Holocaust survivor Gertrude Pressburger, who became famous during Austria's 2016 presidential campaign with a video message in which "Mrs. Gertrude" warned of hatred and exclusion triggered by the far right, has died at 94. Pressburger died Friday after a long illness, her family said Saturday. The AP reports that Austrian President Alexander Van der Bellen tweeted: "The death of Gertrude Pressburger fills me with deep sadness ... Mrs. Pressburger had the courage to tell her story as a Holocaust survivor. She had the courage to stand by her opinion. To address facts. To speak the truth."
Pressburger was born in Vienna, the daughter of a carpenter. Her Jewish family converted to Catholicism in the early 1930s but nevertheless was persecuted by the Nazis after Austria was annexed by Germany. After her father was tortured by the Gestapo for alleged political activity, the family escaped to Yugoslavia and later to Italy. In 1944, the family was captured and deported to the Nazis' Auschwitz death camp in Germany-occupied Poland, where her mother and two brothers were murdered. Her father was also killed by the Nazis. Pressburger returned to Vienna after the war, but initially did not talk about her sufferings. Eventually, she did. "I did not come back to Vienna to be oppressed again. I swear to myself that I will not put up with anything anymore. I'm going to fight with my mouth," she said.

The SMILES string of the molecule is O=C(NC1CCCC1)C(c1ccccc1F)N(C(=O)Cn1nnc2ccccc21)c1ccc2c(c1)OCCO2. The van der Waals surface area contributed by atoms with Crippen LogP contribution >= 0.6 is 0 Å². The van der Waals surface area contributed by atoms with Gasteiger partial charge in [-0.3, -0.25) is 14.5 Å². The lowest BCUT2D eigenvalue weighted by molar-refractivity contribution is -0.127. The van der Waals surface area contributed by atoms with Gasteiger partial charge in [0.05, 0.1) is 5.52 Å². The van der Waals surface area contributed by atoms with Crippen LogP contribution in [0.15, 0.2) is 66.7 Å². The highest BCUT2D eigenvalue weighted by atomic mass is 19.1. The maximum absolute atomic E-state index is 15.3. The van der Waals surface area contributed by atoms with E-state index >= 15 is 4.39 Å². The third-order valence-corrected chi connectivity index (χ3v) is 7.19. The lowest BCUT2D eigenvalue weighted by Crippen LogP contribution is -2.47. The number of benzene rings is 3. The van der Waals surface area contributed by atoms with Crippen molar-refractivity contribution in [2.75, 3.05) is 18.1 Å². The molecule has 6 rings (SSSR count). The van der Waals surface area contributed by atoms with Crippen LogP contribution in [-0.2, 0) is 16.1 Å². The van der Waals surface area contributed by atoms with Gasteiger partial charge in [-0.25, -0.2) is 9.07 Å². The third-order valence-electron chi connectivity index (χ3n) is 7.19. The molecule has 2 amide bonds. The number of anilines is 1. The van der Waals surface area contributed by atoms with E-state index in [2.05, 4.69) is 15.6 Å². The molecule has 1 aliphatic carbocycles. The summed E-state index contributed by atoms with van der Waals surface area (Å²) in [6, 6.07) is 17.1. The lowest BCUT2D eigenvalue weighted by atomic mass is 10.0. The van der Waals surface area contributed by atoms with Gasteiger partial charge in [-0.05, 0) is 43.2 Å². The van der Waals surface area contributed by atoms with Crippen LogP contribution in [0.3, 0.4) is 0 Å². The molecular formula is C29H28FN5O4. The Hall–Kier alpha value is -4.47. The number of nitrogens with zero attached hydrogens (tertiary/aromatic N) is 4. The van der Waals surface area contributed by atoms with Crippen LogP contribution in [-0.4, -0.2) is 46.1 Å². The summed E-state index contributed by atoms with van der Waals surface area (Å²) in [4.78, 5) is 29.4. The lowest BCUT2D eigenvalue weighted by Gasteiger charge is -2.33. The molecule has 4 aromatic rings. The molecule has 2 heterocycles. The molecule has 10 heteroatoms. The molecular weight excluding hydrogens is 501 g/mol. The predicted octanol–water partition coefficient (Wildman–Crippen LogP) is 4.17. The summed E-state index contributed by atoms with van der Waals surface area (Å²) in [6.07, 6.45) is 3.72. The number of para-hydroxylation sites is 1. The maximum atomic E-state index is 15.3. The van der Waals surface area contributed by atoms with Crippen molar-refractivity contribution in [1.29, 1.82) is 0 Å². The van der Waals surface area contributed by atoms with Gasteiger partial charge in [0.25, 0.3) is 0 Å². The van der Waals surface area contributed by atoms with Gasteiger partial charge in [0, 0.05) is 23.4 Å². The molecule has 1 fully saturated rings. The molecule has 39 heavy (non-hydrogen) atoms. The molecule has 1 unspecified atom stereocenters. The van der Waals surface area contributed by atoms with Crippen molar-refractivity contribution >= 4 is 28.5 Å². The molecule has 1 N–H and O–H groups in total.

In 2016, Pressburger addressed Austria's younger generation in an online video, warning against the humiliations and exclusion of minorities amid the far-right rhetoric in the country's presidential election. She called on young Austrians to vote. The video was watched and shared several million times. "I just said what I thought. That's it. And that hit home. I never understood why," she said afterward. Van der Bellen, who is from the Green Party, later said he was sure her video influenced the election, which he narrowly won only after a rerun against the far-right Freedom Party candidate. "We will never know for sure, but that it had an impact, that is to say an effect, and especially on young and very young people, I am convinced of that," Van der Bellen said.
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